This is like the nativity set my parents put up every year. When I was a child it reminded me that Christmas celebrates a real event, mysterious and sacred. I am putting out mine now. Today I found the history of this Nativity display on the Glencairn Museum site:
“Christmas Manger Set,” USA, early 1940s. This cardboard tabletop Nativity was published by Concordia Publishing House from illustrations first produced by artist George Hinke. A base is provided with special tabs to hold the 17 lithographed figures upright; each tab is carefully labeled so that even a child can assemble it. Hinke was born in 1883 in Berlin, Germany, where he trained as a painter. He immigrated to the United States in 1923. Hinke specialized in religious subjects and nostalgic scenes of small-town American life. He is best remembered for his illustrations of children’s books such as Joseph’s Story, which tells the Nativity story from Joseph’s point of view, and Jolly Old Santa Claus. Collection of Glencairn Museum.
” Beautiful music, beautiful camera work, like a kaleidoscope at times.” This video is delightful.
Terez Rose writes about this much loved piece of music:
In the second act of Engelbert Humperdinck’s opera, Hänsel und Gretel, composed in 1892 and first performed on December 23, 1893, there is a treasure that will live forever in the hearts of countless listeners. Called “Abendsegen” in its original German and “Evening Prayer” in English, it’s also known as “The Children’s Prayer.” In the opera, it is what Hansel and Gretel sing before they go to sleep, alone and lost in the woods. The song conjures so many powerful emotions and nuances: the bravery of two scared kids; the comfort of a ritual song or prayer; their faith and hope, and the beauty of all these things (not to mention the stunning music) that arises, like a mystical force, to blanket and protect the two lost children. Humperdinck and his sister, Adelheid Wette, who wrote the libretto, have made it more than “a mystical force.” Fourteen angels take the stage in the opera, in the scene following the children’s song, where they gather round and protect the children, a prayer come to life.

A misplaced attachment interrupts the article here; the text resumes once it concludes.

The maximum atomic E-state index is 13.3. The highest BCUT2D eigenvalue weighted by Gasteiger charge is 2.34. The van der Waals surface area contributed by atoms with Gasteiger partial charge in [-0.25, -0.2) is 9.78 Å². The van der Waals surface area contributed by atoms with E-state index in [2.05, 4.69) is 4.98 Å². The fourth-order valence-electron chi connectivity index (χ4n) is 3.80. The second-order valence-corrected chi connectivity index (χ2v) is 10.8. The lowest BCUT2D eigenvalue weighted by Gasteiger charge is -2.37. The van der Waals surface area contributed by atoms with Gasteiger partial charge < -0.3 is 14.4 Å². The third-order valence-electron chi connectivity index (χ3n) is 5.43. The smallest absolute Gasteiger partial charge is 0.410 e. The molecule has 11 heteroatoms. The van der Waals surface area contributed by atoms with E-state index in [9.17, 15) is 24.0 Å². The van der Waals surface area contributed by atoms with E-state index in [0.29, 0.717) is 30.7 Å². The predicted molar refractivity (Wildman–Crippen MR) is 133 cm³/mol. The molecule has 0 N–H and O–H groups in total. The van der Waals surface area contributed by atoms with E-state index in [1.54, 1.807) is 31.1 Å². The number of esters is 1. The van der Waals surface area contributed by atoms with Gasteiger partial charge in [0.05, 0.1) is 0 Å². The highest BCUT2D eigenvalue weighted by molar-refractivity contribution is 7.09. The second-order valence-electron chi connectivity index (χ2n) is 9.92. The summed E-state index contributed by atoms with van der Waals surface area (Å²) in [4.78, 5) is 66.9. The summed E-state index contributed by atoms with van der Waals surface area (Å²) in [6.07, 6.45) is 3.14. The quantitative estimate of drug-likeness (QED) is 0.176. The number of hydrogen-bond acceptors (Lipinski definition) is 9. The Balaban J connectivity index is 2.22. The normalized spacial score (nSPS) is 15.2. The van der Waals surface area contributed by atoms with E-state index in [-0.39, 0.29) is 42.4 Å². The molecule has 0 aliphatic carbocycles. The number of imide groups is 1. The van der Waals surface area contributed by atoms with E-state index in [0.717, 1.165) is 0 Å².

When at night I go to sleep,
Fourteen angels watch do keep,
Two my head are guarding,
Two my feet are guiding;
Two upon my right hand,
Two upon my left hand.
Two who warmly cover
Two who o’er me hover,
Two to whom ’tis given
To guide my steps to heaven.
Written for the fourth Sunday in Advent, but it would be a shame to only hear it once a Christmas season. Here is an English translation:
My choir’s first Advent Carol, this coming week:
From the forward to the 2006 reprinting of President Calvin Coolidge’s autobiography:
Man’s life is laid in the loom of time
To a pattern he does not see,
While the weavers work and the shuttles fly
Till the dawn of eternity.
Some shuttles are filled with silver threads
And some with threads of gold,
While often but the darker hues
Are all that they may hold.
But the weaver watches with skillful eye
Each shuttle fly to and fro,
And sees the pattern so deftly wrought
As the loom moves sure and slow.
God surely planned the pattern:
Each thread, the dark and fair,
Is chosen by His master skill
And placed in the web with care.
He only knows its beauty,
And guides the shuttles which hold
The threads so unattractive,
As well as the threads of gold.
Not till each loom is silent,
And the shuttles cease to fly,
Shall God reveal the pattern
And explain the reason why
The dark threads were as needful
In the weaver’s skillful hand
As the threads of gold and silver
For the pattern which He planned.
Author Unknown –
Give thanks in all circumstances for this is the will of God in Christ Jesus for you.
I Thessalonians 5: 18